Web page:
The mean preoperative Cobb angle was 30.52° (min 20.8°, max 79°, SD 6.58°), whereas the mean postoperative Cobb angle was 8.95° range (min 0°, max 26°, SD 7.08°). Preoperative LL was 28.05° (min −21°, max 57.7°, SD 18.21°) preoperatively, while postoperatively it was 41.4° (min 11.5°, max 63.2°, SD 10.86°). The PI-LL mismatch decreased from 25.35° (min 11, max 68°, SD 17.32°) to 9.81° (min −18°, max 38°, SD 13.58°) at 2 years follow-up. The average preoperative SVA was 60.86 mm (min −41 mm, max 200 mm, SD 56.88°) with 14 (21%) patients presenting an SVA >100 mm, and 16 (25%) patients demonstrating an SVA >50 mm. Mean postoperative SVA was 45.86 (min −60, max 158, SD 41.48). At 2 year follow up the mean SVA was 49.60 (min −42, max 142, SD 38.21).
The preoperative Eq5D average was 0.3 (SD 0.3). The postoperative Eq5D was 0.5 (SD 0.3) at a mean follow-up of 2 years. The preoperative COMI score was 8.2 (SD 1.7). The final COMI score at a mean of 2 years follow-up was 4.6 (SD 2.7) There were statistically significant improvements in COMI (P<0.0001) and Eq5D scores postoperatively (P=0.003). Sixty-seven percent of patients achieved the minimum clinically important difference in COMI score of 2.2 points post-operatively (19).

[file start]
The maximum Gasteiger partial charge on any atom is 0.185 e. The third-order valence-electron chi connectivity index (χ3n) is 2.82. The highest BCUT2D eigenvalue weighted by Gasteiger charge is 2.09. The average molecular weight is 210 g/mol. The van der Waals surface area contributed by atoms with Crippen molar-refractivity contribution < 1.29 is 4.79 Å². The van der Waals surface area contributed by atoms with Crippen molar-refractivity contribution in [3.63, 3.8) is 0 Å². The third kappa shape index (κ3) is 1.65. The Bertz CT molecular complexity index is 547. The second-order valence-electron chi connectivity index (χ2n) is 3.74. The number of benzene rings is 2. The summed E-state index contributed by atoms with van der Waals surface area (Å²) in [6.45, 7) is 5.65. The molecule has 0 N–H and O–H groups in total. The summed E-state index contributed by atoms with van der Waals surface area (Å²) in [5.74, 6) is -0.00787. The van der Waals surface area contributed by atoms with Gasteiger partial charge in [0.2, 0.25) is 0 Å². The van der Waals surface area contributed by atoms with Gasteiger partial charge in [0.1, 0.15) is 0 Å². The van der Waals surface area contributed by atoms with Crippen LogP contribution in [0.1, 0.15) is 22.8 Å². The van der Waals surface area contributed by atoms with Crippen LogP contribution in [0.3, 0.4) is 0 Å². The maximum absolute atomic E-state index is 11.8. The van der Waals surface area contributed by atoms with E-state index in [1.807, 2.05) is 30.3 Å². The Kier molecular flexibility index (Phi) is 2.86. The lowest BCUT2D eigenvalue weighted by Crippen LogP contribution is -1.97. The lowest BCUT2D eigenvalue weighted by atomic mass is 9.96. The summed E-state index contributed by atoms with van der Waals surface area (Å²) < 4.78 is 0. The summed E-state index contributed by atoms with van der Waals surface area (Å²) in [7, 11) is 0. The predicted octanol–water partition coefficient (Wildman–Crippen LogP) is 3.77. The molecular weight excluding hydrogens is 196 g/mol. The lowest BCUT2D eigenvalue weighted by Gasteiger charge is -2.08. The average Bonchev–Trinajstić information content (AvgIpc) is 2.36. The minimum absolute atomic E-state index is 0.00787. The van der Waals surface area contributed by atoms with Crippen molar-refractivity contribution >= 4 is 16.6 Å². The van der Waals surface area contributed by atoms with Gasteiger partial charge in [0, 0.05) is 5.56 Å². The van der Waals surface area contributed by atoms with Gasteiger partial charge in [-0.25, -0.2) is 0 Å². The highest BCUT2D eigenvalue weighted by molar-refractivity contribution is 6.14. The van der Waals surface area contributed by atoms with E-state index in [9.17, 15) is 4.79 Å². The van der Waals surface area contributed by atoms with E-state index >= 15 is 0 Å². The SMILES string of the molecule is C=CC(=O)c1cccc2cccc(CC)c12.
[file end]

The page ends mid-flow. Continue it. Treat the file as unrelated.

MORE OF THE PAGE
Complications (Table 4)
A total of five patients developed proximal junctional kyphosis that required surgical intervention at various intervals following the initial surgery. One patient presented prolonged wound discharge post procedure which responded well to repeated wound washouts, antibiotic therapy and negative pressure wound therapy. There were no vascular injuries. One patient developed a delayed L5/S1 disc prolapse with symptoms of S1 radiculopathy and required decompression and revision fusion to the pelvis. There were no mortalities related to the surgery.
Patient’ satisfaction (Table 5)
Forty-one (77%) patients were extremely satisfied with overall care provided, eight (15%) patients were somewhat satisfied whereas two (4%) patients were dissatisfied. Thirty-three (62%) patients felt that the surgery helped a lot, 14 (26%) patients felt that the surgery helped, four (8%) patients felt that surgery helped just a little whereas only one (2%) patient reported no improvement after the surgery. None of the patients included in this study reported a deterioration in their overall function post-surgery.